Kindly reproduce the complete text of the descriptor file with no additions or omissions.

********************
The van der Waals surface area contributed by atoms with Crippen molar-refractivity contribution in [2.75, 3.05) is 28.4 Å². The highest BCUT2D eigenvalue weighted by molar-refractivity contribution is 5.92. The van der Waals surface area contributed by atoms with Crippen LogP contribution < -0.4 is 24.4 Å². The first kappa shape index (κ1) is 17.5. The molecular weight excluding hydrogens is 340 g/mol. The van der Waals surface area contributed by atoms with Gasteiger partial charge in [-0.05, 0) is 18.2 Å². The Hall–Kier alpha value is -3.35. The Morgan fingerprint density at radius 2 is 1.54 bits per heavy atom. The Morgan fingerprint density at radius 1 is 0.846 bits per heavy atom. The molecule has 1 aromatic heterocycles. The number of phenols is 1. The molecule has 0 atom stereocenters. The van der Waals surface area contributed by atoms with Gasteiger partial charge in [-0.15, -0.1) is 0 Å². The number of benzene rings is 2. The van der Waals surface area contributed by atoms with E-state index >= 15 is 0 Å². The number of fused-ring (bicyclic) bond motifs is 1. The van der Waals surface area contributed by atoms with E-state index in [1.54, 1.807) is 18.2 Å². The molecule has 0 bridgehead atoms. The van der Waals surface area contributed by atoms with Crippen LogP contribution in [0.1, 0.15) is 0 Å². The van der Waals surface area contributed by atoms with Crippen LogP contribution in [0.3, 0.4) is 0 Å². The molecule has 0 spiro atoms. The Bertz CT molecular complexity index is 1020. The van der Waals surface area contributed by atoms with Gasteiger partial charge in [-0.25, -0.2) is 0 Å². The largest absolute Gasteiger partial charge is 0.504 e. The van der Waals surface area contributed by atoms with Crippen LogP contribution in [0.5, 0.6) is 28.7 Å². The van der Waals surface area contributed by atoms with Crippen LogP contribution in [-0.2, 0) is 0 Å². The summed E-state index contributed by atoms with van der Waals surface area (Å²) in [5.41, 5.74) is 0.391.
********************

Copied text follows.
The van der Waals surface area contributed by atoms with Crippen molar-refractivity contribution in [2.75, 3.05) is 28.4 Å². The highest BCUT2D eigenvalue weighted by molar-refractivity contribution is 5.92. The van der Waals surface area contributed by atoms with Crippen LogP contribution < -0.4 is 24.4 Å². The first kappa shape index (κ1) is 17.5. The molecular weight excluding hydrogens is 340 g/mol. The van der Waals surface area contributed by atoms with Gasteiger partial charge in [-0.05, 0) is 18.2 Å². The Hall–Kier alpha value is -3.35. The Morgan fingerprint density at radius 2 is 1.54 bits per heavy atom. The Morgan fingerprint density at radius 1 is 0.846 bits per heavy atom. The molecule has 1 aromatic heterocycles. The number of phenols is 1. The molecule has 0 atom stereocenters. The van der Waals surface area contributed by atoms with Gasteiger partial charge in [-0.15, -0.1) is 0 Å². The number of benzene rings is 2. The van der Waals surface area contributed by atoms with E-state index >= 15 is 0 Å². The number of fused-ring (bicyclic) bond motifs is 1. The van der Waals surface area contributed by atoms with E-state index in [1.54, 1.807) is 18.2 Å². The molecule has 0 bridgehead atoms. The van der Waals surface area contributed by atoms with Crippen LogP contribution in [0.1, 0.15) is 0 Å². The van der Waals surface area contributed by atoms with Crippen LogP contribution in [0.3, 0.4) is 0 Å². The molecule has 0 spiro atoms. The Bertz CT molecular complexity index is 1020. The van der Waals surface area contributed by atoms with Gasteiger partial charge in [-0.25, -0.2) is 0 Å². The largest absolute Gasteiger partial charge is 0.504 e. The van der Waals surface area contributed by atoms with Crippen LogP contribution in [0.5, 0.6) is 28.7 Å². The van der Waals surface area contributed by atoms with Crippen LogP contribution in [-0.2, 0) is 0 Å². The summed E-state index contributed by atoms with van der Waals surface area (Å²) in [5.41, 5.74) is 0.391.